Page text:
1. Notify your insurance company of the accident. Under most insurance policies you have a duty to timely notify your company of an accident, even if you think the accident is the other driver’s fault, and you must cooperate with your insurance company as they investigate and/or process any claim. Get the name and phone number of each person you talk to and write down the claim number assigned to your claim. 2. Get a copy of the police report as soon as it is ready. Review it carefully for accuracy. If you find an error or disagree with the conclusions, write the investigating officer a letter indicating the errors and/or explaining why you disagree with the conclusions. If you have the name of a witness who is not referenced on the report, provide that information to the officer. Date your letter and keep a copy for your file. 3. If you think the other driver was at-fault or responsible for the accident, notify his or her insurance company of your claim. When dealing with the at-fault driver’s insurance company, remember they have no obligation to tell you what your rights are or how to best use the available insurance benefits. Also, be very cautious as to what you say about the accident or injuries. Your conversation may be being recorded or in the very least the adjuster will be taking notes about everything you say. (Note: In Alabama it is not illegal for one party to a conversation to record the conversation without telling the other party that the conversation is being recorded.) Your initial conversation should simply be enough to establish that a claim is being made and to find out the process for property damage and/or bodily injury claims. Get the name and phone number of each person you talk to and write down the claim number assigned to your claim. 4. Take pictures. Many times accident victims do not get pictures because the insurance company has taken photographs. Those photographs are the property of the insurance company and they are not obligated to share copies with you unless they are requested during a lawsuit, by which time the photographs may have been lost or destroyed.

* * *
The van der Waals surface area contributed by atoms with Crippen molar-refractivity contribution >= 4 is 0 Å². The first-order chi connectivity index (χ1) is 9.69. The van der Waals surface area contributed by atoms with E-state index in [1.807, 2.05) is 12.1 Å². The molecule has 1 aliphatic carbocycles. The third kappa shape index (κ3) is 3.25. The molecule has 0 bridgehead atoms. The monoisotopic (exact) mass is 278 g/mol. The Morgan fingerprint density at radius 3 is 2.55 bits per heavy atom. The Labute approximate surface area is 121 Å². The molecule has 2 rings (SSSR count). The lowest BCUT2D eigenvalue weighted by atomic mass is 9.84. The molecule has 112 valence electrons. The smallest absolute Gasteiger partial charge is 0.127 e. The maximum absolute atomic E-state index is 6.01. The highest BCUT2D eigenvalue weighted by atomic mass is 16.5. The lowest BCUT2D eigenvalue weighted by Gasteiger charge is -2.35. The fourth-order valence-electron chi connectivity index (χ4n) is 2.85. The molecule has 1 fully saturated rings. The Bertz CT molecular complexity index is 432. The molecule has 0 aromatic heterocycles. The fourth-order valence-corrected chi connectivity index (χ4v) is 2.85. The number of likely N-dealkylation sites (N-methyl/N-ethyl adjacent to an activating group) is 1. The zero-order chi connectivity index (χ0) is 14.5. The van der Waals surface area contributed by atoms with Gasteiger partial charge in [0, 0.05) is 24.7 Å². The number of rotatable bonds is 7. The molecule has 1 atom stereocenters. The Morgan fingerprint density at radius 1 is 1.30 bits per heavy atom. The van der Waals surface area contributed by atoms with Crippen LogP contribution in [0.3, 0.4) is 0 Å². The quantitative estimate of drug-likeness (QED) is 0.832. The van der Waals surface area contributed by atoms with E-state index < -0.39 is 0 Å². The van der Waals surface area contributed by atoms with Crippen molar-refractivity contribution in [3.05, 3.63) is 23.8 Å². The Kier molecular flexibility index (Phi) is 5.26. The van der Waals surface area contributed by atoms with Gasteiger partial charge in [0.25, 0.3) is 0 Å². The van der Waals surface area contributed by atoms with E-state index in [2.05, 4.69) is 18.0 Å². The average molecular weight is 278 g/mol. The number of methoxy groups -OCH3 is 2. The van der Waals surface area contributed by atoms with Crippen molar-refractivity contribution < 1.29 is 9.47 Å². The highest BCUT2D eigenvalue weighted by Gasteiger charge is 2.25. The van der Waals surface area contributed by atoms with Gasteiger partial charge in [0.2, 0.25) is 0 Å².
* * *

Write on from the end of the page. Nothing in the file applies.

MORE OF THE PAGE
- Take pictures of the damage to your vehicle. Don’t forget to get photographs of interior damage such as broken seats.